While digital technology has the potential to revolutionise healthcare, it can also exacerbate gender inequalities, deepen marginalisation, and enable human rights violations. In a world where our physical and digital identities are increasingly intertwined, bodily autonomy must include control over personal data – however, this remains elusive to women, girls and those identifying as other genders, especially in LMICs. This 90-minute webinar focuses on data governance and sexual and reproductive health (SRH) in the context of a rapidly evolving digital health industry, and privacy and data protection legislation that is struggling to keep up.
This event took place on Wednesday, 8 March 2023
While digital technology has the potential to revolutionise healthcare, it can also exacerbate gender inequalities, deepen marginalisation, and enable human rights violations.
Digital technology has already had a proven, positive impact on Sexual and Reproductive Health (SRH) sustainably at scale in LMICs, and among those with access – the internet is a critical channel for accessing SRH information. Further, Artificial Intelligence (AI) offers great promise as a source of timely, personalised, confidential answers to women and girls’ SRHR questions and as a decision-support tool in the hands of frontline health workers and doctors.
However, optimism about the role of digital technologies – including AI – in accelerating improvements in SRH and protecting rights, are increasingly qualified by concerns about the unintentional reinforcement of social inequities, exacerbation of current gender and intersecting digital divides, encoding of biases, spread of misinformation, targeted harassment, and critically – the misuse of personal data due to the lack of effective mechanisms for protecting safety, confidentiality and privacy.
- Reinforcement of social inequities and encoding of biases: The gender divide in digital access, skill and use in LMICs means that most datasets that could power AI solutions are overwhelmingly male. Further, the voices of women, girls and gender diverse communities are underrepresented in key decision-making roles in the design of digital health interventions.
- Misinformation: AI – particularly AI powered search engines, have unprecedented power to disseminate misinformation with little accountability. The repercussions of false information about SRHR, especially abortion, can be serious, often fatal.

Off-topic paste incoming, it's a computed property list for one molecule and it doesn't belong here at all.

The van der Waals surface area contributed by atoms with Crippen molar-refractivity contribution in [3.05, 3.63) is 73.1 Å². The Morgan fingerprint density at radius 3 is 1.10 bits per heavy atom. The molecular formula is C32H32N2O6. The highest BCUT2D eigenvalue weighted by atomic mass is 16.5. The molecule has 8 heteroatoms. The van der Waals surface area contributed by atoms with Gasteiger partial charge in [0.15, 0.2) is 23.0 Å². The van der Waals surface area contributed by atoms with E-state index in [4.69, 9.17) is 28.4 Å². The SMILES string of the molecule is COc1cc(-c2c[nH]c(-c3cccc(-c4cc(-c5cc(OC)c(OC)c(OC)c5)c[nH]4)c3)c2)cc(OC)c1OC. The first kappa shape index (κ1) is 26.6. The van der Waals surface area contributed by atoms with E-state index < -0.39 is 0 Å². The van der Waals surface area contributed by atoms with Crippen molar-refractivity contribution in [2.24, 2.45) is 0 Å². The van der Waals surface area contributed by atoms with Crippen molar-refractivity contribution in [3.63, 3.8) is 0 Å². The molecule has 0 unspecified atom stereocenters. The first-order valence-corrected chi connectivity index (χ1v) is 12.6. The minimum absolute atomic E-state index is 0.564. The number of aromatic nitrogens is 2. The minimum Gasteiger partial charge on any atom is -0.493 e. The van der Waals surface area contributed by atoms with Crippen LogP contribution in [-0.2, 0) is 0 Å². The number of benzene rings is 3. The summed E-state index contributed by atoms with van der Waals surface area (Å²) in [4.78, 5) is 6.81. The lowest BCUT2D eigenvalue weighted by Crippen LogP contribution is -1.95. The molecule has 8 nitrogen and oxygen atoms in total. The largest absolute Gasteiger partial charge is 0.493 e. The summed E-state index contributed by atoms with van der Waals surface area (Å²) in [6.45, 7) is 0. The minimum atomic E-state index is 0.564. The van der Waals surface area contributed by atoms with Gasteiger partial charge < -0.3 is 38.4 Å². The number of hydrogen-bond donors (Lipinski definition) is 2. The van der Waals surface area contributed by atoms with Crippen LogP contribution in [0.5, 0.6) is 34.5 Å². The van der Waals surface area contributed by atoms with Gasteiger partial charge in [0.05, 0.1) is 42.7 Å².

- Disinformation: Women are increasingly the target of disinformation campaigns about SRHR, and AI systems can be used as powerful disinformation tools.
- Lack of safe spaces and targeted harassment: while technology has been important for SRHR advocacy and movement organising both locally and globally – advocates, particularly women are increasingly targets of harassment. Research indicates that 73% of women across the globe have experienced TFGBV including cyberbullying, cyberstalking, defamation, image-based abuse, sexual harassment, doxing, gender-trolling, and hacking, and marginalized and disadvantaged targeted more (targeting by race, class, caste)
- Privacy and data protection: as the depth and breadth of personal data being generated, stored, and used grows exponentially, existing approaches to data governance have not kept pace. Now that data is famously the new oil, questions are being raised about how data is being used from: voice/speech recognition, video surveillance, customer service and marketing virtual digital assistants (VDAs), localization and mapping, and sentiment and human emotion analysis. Further, it is evident that seemingly anonymised personal data can easily be de-anonymised by AI and facilitate for tracking, monitoring, and profiling of people as well as predicting behaviours. Together with facial recognition technology, such AI systems can be used to cast a wide network of surveillance. All these issues raise urgent concerns about privacy. Critically, given that law is silent on many privacy issues, mere compliance with regulation, some of which may be significantly outdated and not aligned with technological advances, no longer suffices.
Key guiding questions
- What is the risk of AI developments racing ahead of privacy and data protection legislation, and the lack of PDP acts in most LMICs?
- Do commonplace understandings of consent unrealistically presuppose a subject capable of making a meaningful choice (see Hirschmann, 1992; Drakopoulou, 2007), and fail to account for—and hence legitimate—gendered power structures which shape the situation in which consent can be given (Lacey, 1998; MacKinnon, 1989; Pateman, 1988; Loick, 2019?
- How can data governance be reimagined – in consideration of the limitations of consent-based frameworks – particularly for low digital literacy and low-income groups?
- What would an effective and inclusive health data governance approach look like?
- How do reduce the factors that give a few corporations the power to undermine citizens’ ability to act autonomously for the protection of their personal data, particularly in the context of the growing role of private actors in public health systems? Could we replace the logic of data business for the logic of fundamental rights?
The webinar articulates how we can:
- Emphasise existing inequalities between different data subjects and specify in a more systematic and consolidated way that the exercise of data rights is conditioned by many factors such as health, age, gender or social status (Malgieri and Niklas, 2020, p. 2).
- Promote the widest possible public debate on the development of big data technologies and personal data protection regulations, even questioning its conceptual foundations.
- Work with public institutions to support this debate by providing mechanisms of transparency, external control and accountability of big data technologies and data-driven corporations.